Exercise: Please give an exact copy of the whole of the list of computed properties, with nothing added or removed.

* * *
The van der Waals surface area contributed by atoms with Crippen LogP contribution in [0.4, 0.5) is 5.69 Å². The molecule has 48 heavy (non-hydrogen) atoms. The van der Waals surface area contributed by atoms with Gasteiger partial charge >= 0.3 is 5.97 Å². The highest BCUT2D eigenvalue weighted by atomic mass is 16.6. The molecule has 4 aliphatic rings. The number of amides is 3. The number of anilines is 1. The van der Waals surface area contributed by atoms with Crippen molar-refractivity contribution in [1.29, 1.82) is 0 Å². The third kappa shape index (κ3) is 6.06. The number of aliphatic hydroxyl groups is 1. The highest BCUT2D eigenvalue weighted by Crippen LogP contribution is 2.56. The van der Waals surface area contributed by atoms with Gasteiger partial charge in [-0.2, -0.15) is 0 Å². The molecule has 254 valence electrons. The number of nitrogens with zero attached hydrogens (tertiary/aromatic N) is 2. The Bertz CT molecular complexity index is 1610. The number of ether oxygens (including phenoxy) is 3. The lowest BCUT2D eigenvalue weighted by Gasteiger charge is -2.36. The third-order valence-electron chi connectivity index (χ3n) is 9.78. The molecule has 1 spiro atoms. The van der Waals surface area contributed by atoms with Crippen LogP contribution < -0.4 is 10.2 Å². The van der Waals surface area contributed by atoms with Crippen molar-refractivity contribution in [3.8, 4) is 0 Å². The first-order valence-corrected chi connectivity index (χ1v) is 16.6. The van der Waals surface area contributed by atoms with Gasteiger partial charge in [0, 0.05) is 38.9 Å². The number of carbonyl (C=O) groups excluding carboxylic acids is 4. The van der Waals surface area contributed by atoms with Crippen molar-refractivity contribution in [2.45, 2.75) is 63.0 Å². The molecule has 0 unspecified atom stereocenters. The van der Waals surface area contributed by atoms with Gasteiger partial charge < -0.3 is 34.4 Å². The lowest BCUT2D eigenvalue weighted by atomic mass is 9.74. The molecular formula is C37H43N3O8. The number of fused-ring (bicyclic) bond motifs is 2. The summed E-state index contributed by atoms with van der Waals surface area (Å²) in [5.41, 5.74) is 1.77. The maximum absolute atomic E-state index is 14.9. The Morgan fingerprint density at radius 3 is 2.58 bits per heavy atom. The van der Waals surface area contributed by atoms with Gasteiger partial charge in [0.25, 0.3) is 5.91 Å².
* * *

The van der Waals surface area contributed by atoms with Crippen LogP contribution in [0.4, 0.5) is 5.69 Å². The molecule has 48 heavy (non-hydrogen) atoms. The van der Waals surface area contributed by atoms with Gasteiger partial charge >= 0.3 is 5.97 Å². The highest BCUT2D eigenvalue weighted by atomic mass is 16.6. The molecule has 4 aliphatic rings. The number of amides is 3. The number of anilines is 1. The van der Waals surface area contributed by atoms with Crippen molar-refractivity contribution in [1.29, 1.82) is 0 Å². The third kappa shape index (κ3) is 6.06. The number of aliphatic hydroxyl groups is 1. The highest BCUT2D eigenvalue weighted by Crippen LogP contribution is 2.56. The van der Waals surface area contributed by atoms with Gasteiger partial charge in [-0.2, -0.15) is 0 Å². The molecule has 254 valence electrons. The number of nitrogens with zero attached hydrogens (tertiary/aromatic N) is 2. The Bertz CT molecular complexity index is 1610. The number of ether oxygens (including phenoxy) is 3. The lowest BCUT2D eigenvalue weighted by Gasteiger charge is -2.36. The third-order valence-electron chi connectivity index (χ3n) is 9.78. The molecule has 1 spiro atoms. The van der Waals surface area contributed by atoms with Crippen LogP contribution < -0.4 is 10.2 Å². The van der Waals surface area contributed by atoms with Crippen molar-refractivity contribution in [3.8, 4) is 0 Å². The first-order valence-corrected chi connectivity index (χ1v) is 16.6. The van der Waals surface area contributed by atoms with Gasteiger partial charge in [0, 0.05) is 38.9 Å². The number of carbonyl (C=O) groups excluding carboxylic acids is 4. The van der Waals surface area contributed by atoms with Crippen molar-refractivity contribution in [2.45, 2.75) is 63.0 Å². The molecule has 0 unspecified atom stereocenters. The van der Waals surface area contributed by atoms with Gasteiger partial charge < -0.3 is 34.4 Å². The lowest BCUT2D eigenvalue weighted by atomic mass is 9.74. The molecular formula is C37H43N3O8. The number of fused-ring (bicyclic) bond motifs is 2. The summed E-state index contributed by atoms with van der Waals surface area (Å²) in [5.41, 5.74) is 1.77. The maximum absolute atomic E-state index is 14.9. The Morgan fingerprint density at radius 3 is 2.58 bits per heavy atom. The van der Waals surface area contributed by atoms with Gasteiger partial charge in [0.25, 0.3) is 5.91 Å².